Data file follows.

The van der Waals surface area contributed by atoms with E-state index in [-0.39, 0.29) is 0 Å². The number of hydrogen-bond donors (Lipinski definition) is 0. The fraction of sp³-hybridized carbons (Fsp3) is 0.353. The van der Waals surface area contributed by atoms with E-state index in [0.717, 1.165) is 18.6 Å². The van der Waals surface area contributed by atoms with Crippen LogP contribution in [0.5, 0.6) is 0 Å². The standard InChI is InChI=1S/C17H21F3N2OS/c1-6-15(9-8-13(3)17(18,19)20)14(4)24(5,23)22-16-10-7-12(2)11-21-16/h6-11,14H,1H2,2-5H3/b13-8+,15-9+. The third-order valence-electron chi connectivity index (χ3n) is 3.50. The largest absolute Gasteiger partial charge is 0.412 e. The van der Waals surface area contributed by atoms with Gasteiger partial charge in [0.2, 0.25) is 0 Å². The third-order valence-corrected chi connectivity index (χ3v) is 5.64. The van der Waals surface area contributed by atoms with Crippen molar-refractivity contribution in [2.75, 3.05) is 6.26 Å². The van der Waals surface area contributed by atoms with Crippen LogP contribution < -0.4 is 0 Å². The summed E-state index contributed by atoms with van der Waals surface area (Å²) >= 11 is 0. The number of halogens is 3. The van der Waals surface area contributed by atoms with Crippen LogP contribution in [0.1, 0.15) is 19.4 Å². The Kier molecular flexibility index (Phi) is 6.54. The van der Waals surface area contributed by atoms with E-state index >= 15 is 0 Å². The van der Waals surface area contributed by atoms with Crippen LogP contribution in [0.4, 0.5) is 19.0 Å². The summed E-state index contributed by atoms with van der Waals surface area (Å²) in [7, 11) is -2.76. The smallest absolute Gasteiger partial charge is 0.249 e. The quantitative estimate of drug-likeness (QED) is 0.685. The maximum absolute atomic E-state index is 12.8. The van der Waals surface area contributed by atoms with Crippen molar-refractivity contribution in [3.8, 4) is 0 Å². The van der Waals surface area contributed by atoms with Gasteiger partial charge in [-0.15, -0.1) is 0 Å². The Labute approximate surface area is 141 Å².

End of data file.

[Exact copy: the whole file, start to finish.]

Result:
The van der Waals surface area contributed by atoms with E-state index in [-0.39, 0.29) is 0 Å². The number of hydrogen-bond donors (Lipinski definition) is 0. The fraction of sp³-hybridized carbons (Fsp3) is 0.353. The van der Waals surface area contributed by atoms with E-state index in [0.717, 1.165) is 18.6 Å². The van der Waals surface area contributed by atoms with Crippen LogP contribution in [0.5, 0.6) is 0 Å². The standard InChI is InChI=1S/C17H21F3N2OS/c1-6-15(9-8-13(3)17(18,19)20)14(4)24(5,23)22-16-10-7-12(2)11-21-16/h6-11,14H,1H2,2-5H3/b13-8+,15-9+. The third-order valence-electron chi connectivity index (χ3n) is 3.50. The largest absolute Gasteiger partial charge is 0.412 e. The van der Waals surface area contributed by atoms with Gasteiger partial charge in [0.2, 0.25) is 0 Å². The third-order valence-corrected chi connectivity index (χ3v) is 5.64. The van der Waals surface area contributed by atoms with Crippen molar-refractivity contribution in [2.75, 3.05) is 6.26 Å². The van der Waals surface area contributed by atoms with Crippen LogP contribution < -0.4 is 0 Å². The summed E-state index contributed by atoms with van der Waals surface area (Å²) >= 11 is 0. The number of halogens is 3. The van der Waals surface area contributed by atoms with Crippen LogP contribution in [0.1, 0.15) is 19.4 Å². The Kier molecular flexibility index (Phi) is 6.54. The van der Waals surface area contributed by atoms with E-state index >= 15 is 0 Å². The van der Waals surface area contributed by atoms with Crippen LogP contribution in [0.4, 0.5) is 19.0 Å². The summed E-state index contributed by atoms with van der Waals surface area (Å²) in [7, 11) is -2.76. The smallest absolute Gasteiger partial charge is 0.249 e. The quantitative estimate of drug-likeness (QED) is 0.685. The maximum absolute atomic E-state index is 12.8. The van der Waals surface area contributed by atoms with Crippen molar-refractivity contribution in [3.8, 4) is 0 Å². The van der Waals surface area contributed by atoms with Gasteiger partial charge in [-0.15, -0.1) is 0 Å². The Labute approximate surface area is 141 Å².